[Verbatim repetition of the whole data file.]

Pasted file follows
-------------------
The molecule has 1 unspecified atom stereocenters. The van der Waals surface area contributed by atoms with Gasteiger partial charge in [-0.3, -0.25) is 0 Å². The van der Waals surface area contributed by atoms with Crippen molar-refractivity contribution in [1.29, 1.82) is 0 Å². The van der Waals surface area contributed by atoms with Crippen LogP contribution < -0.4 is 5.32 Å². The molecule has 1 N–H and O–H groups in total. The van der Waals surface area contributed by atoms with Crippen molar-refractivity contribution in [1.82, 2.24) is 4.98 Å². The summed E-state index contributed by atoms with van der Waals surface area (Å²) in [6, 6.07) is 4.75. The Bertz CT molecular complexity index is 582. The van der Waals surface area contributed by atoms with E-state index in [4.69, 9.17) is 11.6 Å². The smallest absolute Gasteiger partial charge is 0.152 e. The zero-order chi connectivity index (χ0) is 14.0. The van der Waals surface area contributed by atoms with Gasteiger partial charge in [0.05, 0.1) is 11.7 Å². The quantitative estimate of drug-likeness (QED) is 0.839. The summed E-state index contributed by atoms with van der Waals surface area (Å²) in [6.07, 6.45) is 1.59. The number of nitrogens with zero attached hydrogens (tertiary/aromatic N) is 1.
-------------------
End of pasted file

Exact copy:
The molecule has 1 unspecified atom stereocenters. The van der Waals surface area contributed by atoms with Gasteiger partial charge in [-0.3, -0.25) is 0 Å². The van der Waals surface area contributed by atoms with Crippen molar-refractivity contribution in [1.29, 1.82) is 0 Å². The van der Waals surface area contributed by atoms with Crippen LogP contribution < -0.4 is 5.32 Å². The molecule has 1 N–H and O–H groups in total. The van der Waals surface area contributed by atoms with Crippen molar-refractivity contribution in [1.82, 2.24) is 4.98 Å². The summed E-state index contributed by atoms with van der Waals surface area (Å²) in [6, 6.07) is 4.75. The Bertz CT molecular complexity index is 582. The van der Waals surface area contributed by atoms with E-state index in [4.69, 9.17) is 11.6 Å². The smallest absolute Gasteiger partial charge is 0.152 e. The zero-order chi connectivity index (χ0) is 14.0. The van der Waals surface area contributed by atoms with Gasteiger partial charge in [0.05, 0.1) is 11.7 Å². The quantitative estimate of drug-likeness (QED) is 0.839. The summed E-state index contributed by atoms with van der Waals surface area (Å²) in [6.07, 6.45) is 1.59. The number of nitrogens with zero attached hydrogens (tertiary/aromatic N) is 1.